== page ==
Choosing to study architecture at degree level can sometimes be perceived as being long winded and expensive. However, this couldn't be more wrong.
There are various ways to become an architect and RIBA are helping companies offer apprenticeships to students that are completing any parts of their architecture degree. Apprenticeships allow graduates to earn while they learn, with the company being able to also provide support and understanding across all RIBA plan of work stages. And is open to any socioeconomic background.
Lillie Bamford, Architectural Assistant at Pick Everard provides an insight into how apprenticeships can boost your learning, help get your foot through the door and build your network in the industry. She is currently studying at De Montfort University (DMU) whilst completing the apprenticeship (Level 7) with us at Pick Everard.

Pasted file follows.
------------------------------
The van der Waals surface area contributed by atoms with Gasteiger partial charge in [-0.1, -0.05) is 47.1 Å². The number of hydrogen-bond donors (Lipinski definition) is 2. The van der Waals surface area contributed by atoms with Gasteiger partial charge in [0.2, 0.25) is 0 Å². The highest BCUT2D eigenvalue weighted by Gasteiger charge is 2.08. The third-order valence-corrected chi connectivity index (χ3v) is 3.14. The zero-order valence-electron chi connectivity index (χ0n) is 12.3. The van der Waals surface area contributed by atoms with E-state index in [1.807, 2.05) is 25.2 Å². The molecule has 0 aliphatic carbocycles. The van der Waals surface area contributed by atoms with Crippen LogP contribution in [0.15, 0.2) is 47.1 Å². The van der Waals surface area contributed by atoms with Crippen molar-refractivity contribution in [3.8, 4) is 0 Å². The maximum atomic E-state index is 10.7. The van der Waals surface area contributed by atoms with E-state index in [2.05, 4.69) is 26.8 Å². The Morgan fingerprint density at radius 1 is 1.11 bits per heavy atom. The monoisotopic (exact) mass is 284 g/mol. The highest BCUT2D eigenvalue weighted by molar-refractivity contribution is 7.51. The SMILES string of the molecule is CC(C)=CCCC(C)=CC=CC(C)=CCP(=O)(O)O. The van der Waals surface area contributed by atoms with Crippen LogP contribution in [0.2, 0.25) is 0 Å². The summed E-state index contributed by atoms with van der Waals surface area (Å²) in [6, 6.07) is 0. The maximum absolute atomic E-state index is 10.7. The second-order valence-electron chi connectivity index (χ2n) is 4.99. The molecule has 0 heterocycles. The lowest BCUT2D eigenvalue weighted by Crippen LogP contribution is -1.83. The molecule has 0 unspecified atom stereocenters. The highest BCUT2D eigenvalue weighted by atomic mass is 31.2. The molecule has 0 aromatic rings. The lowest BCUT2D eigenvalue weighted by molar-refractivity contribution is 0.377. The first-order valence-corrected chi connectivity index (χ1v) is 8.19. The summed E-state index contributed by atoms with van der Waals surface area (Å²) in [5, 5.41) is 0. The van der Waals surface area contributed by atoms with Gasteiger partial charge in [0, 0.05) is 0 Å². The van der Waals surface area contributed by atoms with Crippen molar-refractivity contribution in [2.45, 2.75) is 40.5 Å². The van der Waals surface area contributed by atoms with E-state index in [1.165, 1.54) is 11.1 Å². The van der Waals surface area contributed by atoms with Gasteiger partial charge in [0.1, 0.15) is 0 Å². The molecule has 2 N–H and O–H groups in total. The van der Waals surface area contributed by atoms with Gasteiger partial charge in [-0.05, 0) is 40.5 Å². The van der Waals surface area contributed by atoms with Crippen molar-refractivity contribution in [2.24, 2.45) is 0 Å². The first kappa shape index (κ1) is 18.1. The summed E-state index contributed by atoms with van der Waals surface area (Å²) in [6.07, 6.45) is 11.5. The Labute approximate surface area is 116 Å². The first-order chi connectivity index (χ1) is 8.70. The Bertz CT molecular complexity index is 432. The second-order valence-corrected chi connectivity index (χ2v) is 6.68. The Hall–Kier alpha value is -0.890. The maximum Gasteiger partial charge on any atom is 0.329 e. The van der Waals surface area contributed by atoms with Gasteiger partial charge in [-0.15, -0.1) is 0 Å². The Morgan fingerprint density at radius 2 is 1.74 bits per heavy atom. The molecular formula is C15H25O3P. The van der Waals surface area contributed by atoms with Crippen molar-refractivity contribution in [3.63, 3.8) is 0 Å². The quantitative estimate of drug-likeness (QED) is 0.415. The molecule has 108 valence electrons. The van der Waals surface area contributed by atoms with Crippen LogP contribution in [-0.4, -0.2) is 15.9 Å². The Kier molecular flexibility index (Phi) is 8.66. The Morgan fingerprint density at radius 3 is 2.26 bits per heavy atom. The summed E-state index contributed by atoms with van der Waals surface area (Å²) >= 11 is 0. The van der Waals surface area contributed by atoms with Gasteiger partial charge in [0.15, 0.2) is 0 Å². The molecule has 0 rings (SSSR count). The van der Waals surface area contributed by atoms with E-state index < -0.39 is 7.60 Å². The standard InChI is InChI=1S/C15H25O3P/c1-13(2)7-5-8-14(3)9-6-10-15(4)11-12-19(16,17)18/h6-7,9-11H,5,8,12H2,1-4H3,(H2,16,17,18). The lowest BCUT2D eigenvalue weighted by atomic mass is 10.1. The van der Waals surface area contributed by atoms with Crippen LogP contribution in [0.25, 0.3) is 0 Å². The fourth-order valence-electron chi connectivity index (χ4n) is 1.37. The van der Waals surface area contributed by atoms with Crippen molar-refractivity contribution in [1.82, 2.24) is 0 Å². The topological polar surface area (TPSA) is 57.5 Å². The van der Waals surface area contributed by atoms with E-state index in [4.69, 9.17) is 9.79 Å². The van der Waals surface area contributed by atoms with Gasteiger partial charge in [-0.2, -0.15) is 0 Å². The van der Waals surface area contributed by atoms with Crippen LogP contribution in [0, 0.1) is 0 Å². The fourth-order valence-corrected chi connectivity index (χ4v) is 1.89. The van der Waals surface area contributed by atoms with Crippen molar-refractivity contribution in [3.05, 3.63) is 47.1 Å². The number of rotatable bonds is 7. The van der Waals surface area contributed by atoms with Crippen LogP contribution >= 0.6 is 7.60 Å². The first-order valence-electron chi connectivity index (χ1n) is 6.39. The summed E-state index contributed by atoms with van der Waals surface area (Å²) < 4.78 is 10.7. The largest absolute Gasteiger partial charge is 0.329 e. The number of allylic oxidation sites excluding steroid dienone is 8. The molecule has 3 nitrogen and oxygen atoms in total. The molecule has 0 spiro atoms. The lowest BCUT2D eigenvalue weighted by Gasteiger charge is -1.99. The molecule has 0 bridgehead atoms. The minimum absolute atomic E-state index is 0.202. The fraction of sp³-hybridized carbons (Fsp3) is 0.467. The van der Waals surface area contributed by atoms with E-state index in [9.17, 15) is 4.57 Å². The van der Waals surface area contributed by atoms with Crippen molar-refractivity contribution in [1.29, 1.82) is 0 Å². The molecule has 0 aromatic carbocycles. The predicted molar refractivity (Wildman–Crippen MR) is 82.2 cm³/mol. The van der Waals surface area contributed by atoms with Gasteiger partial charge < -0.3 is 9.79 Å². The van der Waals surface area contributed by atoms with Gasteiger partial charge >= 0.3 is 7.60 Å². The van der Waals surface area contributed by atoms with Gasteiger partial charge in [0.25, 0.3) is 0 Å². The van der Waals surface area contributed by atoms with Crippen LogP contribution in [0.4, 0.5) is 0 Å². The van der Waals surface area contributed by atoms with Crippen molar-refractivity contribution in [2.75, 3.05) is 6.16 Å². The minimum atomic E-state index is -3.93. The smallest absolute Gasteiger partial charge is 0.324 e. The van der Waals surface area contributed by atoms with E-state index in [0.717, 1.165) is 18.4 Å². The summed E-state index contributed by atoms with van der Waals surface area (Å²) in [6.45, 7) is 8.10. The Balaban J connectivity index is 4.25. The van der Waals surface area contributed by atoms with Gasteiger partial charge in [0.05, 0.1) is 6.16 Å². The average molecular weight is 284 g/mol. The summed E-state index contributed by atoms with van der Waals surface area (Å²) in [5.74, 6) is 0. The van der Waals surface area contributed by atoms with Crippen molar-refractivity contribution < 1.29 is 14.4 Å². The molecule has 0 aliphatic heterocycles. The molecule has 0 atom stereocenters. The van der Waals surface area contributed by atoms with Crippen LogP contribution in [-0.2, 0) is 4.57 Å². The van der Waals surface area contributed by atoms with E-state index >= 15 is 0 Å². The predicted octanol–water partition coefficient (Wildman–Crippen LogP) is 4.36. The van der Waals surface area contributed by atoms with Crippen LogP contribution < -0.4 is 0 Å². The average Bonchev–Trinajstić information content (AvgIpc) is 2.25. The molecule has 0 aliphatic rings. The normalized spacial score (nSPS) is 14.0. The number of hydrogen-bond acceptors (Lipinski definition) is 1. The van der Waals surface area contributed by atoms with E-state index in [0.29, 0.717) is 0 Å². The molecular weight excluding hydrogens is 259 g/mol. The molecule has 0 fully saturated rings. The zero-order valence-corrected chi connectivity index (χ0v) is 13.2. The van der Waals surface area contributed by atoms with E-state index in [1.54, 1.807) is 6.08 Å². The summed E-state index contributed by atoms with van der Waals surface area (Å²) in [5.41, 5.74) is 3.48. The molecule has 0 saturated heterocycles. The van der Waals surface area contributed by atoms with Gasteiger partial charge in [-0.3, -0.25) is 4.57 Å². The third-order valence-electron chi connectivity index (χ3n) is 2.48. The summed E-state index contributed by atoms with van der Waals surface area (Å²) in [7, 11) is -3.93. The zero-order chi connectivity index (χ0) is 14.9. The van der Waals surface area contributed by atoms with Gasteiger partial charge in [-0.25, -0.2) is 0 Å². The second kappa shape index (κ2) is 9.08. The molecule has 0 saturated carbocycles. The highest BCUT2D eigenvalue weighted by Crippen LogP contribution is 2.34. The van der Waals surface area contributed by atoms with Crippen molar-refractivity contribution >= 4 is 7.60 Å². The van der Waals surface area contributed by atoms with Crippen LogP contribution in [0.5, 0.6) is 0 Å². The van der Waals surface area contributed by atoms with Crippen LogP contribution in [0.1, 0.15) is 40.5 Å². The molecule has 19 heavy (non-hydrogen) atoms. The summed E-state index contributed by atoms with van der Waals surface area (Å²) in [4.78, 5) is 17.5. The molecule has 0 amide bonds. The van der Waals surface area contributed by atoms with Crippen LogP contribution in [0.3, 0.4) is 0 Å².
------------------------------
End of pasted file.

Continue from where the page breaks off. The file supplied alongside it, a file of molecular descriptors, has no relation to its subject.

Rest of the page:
Lillie said: "The Level 7 architectural apprenticeship has given me the opportunity to work towards my part 2 and 3 whilst working as an Architectural Assistant and earning a wage.
I am supported by an office full of people who have already been through the process so advice and guidance is never far away. I have also been assigned a personal mentor, Jade, an architect from my office who is available for more in depth discussions of my design and technical work. This is an invaluable resource unique to students studying part-time. It is hard work but I think it’s the best route in terms of support, professional development and also not having to worry about adding to your student debt.
Also, being in the first cohort of architectural apprentices is really exciting. The course is a positive step by the RIBA towards making the profession more inclusive as the alternative of studying a two year masters, full-time is very expensive and runs the risk of pricing out students from less privileged backgrounds."
Apprenticeships combine practical experience in the workplace with academic training provided by a university. A minimum of 20% of the apprentice's contracted hours must be spent undertaking this formal, 'off-the-job' training.